Budget Committee OKs Washington County’s waste plan
Gary B. Gray
Apr 10, 2013 at 9:12 PM
Washington County’s proposed $5.9 million, 10-year agreement with Waste Management to send its solid waste to Johnson City-owned Iris Glen Environmental Landfill sailed through the County Commission’s Budget Committee Wednesday and is headed for a vote by the commission on April 22.
The agreement, which would be the first ever between the two entities, is expected to save the county more than $2 million in that time, or about $213,000 a year.
“The gist of what we’re doing here is we’ve asked for a 10-year prices, and we’ve looked at all kinds of scenarios,” said County Mayor Dan Eldridge. “One benefit is we will limit our fuel costs by going to the closest landfill. It just turns out Waste Management operates Iris Glen and they also came in with the low bid. We would like the commission to give this a thumbs up so we can get locked in.”
Should the plan be OK’d, the county’s purchasing agent will get to work on finalizing a contract with the company.
The county received bids from Advanced Disposal Services, which opened a new landfill in Blountville last year and serves Kingsport; Republic Services, which operates Carter Valley Landfill in Hawkins County; and Waste Management, which came in at a $26.65 per-ton cost. That is $15.85 less per ton that the county has been paying.
“Usually, a company will raise their rates by at least 1 percent each year, but with this they can’t go up,” said Solid Waste Department Director Charlie Baines.
Under the proposed resolution, the county would maintain its five convenience centers and continue to use county vehicles to transport the waste from the centers to Iris Glen. Transportation costs have been calculated at $2.25 a mile, rising 3 percent a year.
The county has spent an average of about $627,000 a year to haul waste from its five convenience centers to Iris Glen. That figure is based on averages from the past two years and includes number of trips, transportation costs, disposal costs and the tipping fee.
Budget Committee members also unanimously voted to send a resolution to commissioners that, if approved, would set in motion the hiring of a company to perform detailed safety risk assessments of all county schools.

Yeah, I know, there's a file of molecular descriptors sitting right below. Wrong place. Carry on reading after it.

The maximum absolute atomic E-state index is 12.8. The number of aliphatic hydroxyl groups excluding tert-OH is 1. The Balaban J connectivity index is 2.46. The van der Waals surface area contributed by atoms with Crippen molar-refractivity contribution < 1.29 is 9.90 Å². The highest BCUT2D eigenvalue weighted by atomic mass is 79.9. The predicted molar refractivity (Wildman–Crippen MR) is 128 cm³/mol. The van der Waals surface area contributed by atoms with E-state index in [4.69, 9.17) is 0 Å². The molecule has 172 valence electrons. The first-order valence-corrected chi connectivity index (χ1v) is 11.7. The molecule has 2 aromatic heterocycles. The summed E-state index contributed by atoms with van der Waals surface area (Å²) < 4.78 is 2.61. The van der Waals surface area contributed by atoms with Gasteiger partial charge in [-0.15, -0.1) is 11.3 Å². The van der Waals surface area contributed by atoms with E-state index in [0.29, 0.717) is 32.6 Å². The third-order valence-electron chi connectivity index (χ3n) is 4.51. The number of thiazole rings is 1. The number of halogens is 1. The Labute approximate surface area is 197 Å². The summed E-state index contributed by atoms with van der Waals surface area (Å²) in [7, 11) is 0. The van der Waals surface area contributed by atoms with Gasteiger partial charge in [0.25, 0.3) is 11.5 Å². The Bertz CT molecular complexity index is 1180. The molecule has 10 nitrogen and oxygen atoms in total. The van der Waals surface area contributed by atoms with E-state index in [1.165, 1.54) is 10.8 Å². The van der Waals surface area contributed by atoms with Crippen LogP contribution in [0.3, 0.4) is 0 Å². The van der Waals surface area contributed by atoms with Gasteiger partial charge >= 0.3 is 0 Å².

The request came from the Education Committee and then the Board of Education, which agreed to procure third-party security assessments of the county’s 14 schools not to exceed $6,000 per school, contingent on approval by the County Commission. Funding would come from a reserve account containing funds from unclaimed county property, said Bobbye Webb, Accounts and Budgets Office director.
“Let’s find out exactly what the needs are before we start implementing remedies,” Eldridge said. “It will be the school board’s responsibility to review a list of companies.”
The proposal essentially gives $84,000 to the school system so it can identify a security firm to perform the assessments. After the assessment is completed, the firm would return a review with the following criteria: threat and vulnerability assessment; facility and surrounding environment risk analysis; review of existing facility security measures; review of operating policies and procedures; systems and security personnel; identification of security deficiencies and vulnerabilities; recommendations for security enhancements to facilities, programs, policies and procedures; security enhancement implementation plan; and a written report with supporting documentation.
The school board would have the option to add any criteria to the list and would ultimately decide how to implement any security measures mentioned in the report.
In other business, the Budget Committee approved a $512,000 spending plan to transform the old county office building into the new Washington County Archives Building, with Ned Irwin at the helm.
It’s a bit early to say specifically how the building will look once transformed, but Irwin said at least a portion of the first floor would be opened up to the ceiling to take advantage of natural light.
If approved by the County Commission, construction would be funded from capital outlay notes. About $10,000 to $12,000 a month is deposited in a reserve fund for the county’s archives operations. The money comes from additional fees on vehicle registration and court fines.
Irwin said county archives would reimburse the total amount, plus about $70,000 in annual debt service based on an eight-year amortization at 2 percent interest without dipping into the county’s general fund.